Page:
Unbound.com is a crowdfunding for publication website. We have got used to crowdfunding in the music business because, as record companies collapsed, a lot of different models were being invented to connect artists and audience, and crowdfunding is one. They haven’t really got used to it in the publishing business but it’s becoming a reality. The publishing business is in a powerless state itself, its worse in many ways than the music industry. The amount of books that make a profit is tiny, something like 8%. In a way, the music industry has farmed out A&R, so bands launch and fund themselves and make their own videos, and as soon as they start having any kind of success the majors sweep in and scoop them up. Unbound.com is similar. It is tied in with established publishers, so the book will eventually come out in the normal field but first, the writer has to do all the running. The crowdfunded book establishes whether there is public interest. You write the book, it gets edited and proofread, covers are designed, it might even get reviewed and then an established publisher can just pick up the ball and run with it. So you have to sell it and pull people in and try and think about what they might like. So I have conceived all kinds of things that people might like. You can go from a plain hardback to a signed hardback all the way up to being a patron and having your name on it if you really want to cough up the big dough. The pledge that seems to be getting the most interest is for paraphernalia. I’m sitting here right now looking out into my room and it is overstuffed with the things that I am sent or acquire as I go about my business. CD’s arrive every day, vinyl, books and packages with strange things in them, bottles of whiskey made by AC/DC or Snow Patrol, sets of headphones stamped with some artist you have never heard of. I have got a bag with David Bowie – Five Years hanging right behind me. I have got lanyards given to me to wear from going backstage at gigs. I have got a curtain of them. There is a lot of U2, obviously, but there’s everything there, Nick Cave ones and Glastonbury ones and so on. So I thought I was just getting rid of the tat crowding my office and it turns out my tat is highly desired. So you can sign up for a book and get a great big package of rock n roll tat.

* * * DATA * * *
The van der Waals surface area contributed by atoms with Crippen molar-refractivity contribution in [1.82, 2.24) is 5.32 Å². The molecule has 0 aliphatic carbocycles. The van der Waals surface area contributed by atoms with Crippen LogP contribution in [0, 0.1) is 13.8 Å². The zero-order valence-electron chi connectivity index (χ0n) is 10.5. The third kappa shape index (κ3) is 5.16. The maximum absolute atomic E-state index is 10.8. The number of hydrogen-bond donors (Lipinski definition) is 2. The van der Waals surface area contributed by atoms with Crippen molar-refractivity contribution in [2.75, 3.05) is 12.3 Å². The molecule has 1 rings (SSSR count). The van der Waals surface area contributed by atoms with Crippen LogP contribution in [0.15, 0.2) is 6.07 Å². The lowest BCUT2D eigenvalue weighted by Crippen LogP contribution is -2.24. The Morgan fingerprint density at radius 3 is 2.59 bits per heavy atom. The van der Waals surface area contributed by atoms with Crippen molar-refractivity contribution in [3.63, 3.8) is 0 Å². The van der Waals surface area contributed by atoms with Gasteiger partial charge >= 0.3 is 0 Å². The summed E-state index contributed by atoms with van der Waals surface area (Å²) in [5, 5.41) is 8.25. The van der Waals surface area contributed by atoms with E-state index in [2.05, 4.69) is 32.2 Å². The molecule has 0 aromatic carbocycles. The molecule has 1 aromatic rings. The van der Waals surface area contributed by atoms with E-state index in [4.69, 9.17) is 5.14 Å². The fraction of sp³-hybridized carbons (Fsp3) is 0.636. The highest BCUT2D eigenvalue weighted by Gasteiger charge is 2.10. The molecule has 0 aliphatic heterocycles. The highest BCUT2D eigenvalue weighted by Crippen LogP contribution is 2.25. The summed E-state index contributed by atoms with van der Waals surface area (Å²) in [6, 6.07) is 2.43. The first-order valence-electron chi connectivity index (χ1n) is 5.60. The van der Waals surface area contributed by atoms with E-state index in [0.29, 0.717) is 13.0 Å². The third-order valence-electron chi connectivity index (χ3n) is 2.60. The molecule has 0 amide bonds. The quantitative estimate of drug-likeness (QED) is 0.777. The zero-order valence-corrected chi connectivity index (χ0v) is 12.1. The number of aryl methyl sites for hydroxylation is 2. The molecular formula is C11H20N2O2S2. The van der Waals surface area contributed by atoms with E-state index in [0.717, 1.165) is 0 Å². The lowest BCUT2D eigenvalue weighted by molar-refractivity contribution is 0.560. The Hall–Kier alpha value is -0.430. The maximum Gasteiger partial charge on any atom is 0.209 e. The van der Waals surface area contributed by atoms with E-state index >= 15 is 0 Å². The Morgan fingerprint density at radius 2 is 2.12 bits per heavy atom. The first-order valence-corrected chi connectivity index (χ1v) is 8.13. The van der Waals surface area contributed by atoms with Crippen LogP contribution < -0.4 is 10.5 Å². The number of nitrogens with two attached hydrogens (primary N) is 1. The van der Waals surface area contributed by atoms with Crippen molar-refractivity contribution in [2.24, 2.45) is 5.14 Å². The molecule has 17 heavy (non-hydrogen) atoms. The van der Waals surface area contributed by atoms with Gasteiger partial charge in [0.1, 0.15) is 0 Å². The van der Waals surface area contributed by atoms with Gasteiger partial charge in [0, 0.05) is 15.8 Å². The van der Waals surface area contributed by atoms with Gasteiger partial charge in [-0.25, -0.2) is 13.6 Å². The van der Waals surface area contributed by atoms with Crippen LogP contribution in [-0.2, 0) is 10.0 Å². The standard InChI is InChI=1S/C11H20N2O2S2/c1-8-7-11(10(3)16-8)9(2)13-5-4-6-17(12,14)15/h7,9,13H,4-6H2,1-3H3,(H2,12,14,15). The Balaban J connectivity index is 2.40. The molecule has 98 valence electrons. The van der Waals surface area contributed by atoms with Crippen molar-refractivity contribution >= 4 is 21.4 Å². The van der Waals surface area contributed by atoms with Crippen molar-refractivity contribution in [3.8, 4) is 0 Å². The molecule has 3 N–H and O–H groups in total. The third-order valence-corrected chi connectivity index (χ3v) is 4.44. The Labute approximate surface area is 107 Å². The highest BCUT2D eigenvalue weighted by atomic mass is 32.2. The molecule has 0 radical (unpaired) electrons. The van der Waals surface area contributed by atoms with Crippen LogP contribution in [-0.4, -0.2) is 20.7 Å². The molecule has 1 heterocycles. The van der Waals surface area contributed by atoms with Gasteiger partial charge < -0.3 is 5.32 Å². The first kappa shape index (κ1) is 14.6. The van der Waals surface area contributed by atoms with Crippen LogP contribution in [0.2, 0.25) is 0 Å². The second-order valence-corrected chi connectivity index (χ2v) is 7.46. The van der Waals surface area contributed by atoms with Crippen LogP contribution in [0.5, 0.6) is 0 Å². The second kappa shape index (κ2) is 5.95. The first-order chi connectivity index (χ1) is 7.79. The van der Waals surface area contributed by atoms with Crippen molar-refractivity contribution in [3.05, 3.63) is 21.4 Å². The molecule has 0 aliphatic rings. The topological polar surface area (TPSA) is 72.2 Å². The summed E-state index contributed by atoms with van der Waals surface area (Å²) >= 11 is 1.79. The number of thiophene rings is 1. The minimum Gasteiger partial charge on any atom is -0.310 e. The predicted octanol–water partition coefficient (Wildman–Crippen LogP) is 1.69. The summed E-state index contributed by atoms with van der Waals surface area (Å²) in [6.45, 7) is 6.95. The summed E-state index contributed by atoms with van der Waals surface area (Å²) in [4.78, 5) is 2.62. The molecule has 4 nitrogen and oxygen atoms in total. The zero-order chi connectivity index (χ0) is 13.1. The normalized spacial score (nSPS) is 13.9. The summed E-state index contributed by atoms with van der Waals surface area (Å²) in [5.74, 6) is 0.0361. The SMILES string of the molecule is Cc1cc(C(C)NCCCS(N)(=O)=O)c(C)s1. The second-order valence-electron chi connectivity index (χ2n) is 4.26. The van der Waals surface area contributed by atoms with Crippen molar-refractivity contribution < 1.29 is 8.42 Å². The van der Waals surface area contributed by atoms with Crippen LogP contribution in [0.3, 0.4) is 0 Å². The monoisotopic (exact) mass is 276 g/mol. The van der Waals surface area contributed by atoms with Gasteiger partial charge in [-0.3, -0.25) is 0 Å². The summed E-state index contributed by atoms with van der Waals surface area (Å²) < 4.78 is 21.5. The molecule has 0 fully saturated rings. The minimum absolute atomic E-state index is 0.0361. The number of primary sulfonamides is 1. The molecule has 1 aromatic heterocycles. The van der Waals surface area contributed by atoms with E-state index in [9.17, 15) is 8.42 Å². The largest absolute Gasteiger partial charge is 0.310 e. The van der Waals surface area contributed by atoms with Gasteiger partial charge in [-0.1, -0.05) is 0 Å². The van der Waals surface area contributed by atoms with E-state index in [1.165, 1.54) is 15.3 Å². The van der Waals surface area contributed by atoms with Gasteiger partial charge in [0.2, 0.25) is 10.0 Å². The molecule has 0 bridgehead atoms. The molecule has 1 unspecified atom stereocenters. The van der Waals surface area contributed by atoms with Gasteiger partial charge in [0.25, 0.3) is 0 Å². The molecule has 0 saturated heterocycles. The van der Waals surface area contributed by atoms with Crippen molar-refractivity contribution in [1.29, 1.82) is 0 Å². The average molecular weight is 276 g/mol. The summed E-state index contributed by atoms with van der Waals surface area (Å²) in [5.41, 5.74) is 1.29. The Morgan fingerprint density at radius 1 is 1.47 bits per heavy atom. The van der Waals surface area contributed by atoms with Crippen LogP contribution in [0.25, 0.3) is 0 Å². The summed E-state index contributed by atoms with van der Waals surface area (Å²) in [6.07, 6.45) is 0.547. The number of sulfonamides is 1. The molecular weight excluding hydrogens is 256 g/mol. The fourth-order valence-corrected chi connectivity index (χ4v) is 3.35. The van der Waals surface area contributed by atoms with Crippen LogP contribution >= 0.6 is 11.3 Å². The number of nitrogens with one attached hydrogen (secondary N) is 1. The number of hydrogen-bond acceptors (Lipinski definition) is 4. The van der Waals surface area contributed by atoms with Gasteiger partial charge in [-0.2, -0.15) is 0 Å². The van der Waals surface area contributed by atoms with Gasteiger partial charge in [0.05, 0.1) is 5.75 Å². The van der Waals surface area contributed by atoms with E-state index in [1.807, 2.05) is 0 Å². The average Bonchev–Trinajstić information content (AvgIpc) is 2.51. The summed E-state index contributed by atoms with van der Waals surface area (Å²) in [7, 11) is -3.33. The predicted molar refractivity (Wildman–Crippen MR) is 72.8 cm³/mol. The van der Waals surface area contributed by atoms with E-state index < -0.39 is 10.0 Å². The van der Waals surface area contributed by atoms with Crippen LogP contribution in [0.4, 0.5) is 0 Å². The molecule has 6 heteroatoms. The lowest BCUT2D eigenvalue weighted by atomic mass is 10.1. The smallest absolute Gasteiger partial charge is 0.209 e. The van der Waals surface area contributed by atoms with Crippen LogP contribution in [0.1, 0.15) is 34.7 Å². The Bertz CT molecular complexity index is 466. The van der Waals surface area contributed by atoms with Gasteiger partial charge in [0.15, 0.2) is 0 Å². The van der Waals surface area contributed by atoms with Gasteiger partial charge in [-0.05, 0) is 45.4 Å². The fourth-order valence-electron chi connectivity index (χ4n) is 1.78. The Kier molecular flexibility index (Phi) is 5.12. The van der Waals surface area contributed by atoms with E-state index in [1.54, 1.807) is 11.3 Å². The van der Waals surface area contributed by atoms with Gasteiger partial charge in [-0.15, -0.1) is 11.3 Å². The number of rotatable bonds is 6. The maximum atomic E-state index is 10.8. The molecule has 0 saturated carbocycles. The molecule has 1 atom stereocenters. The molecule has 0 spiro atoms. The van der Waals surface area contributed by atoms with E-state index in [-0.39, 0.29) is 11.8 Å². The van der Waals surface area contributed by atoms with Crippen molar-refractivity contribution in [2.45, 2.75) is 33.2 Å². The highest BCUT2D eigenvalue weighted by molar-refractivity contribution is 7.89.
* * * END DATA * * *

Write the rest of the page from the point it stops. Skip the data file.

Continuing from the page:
What was it like working for Irish Music magazine Hot Press back in the day?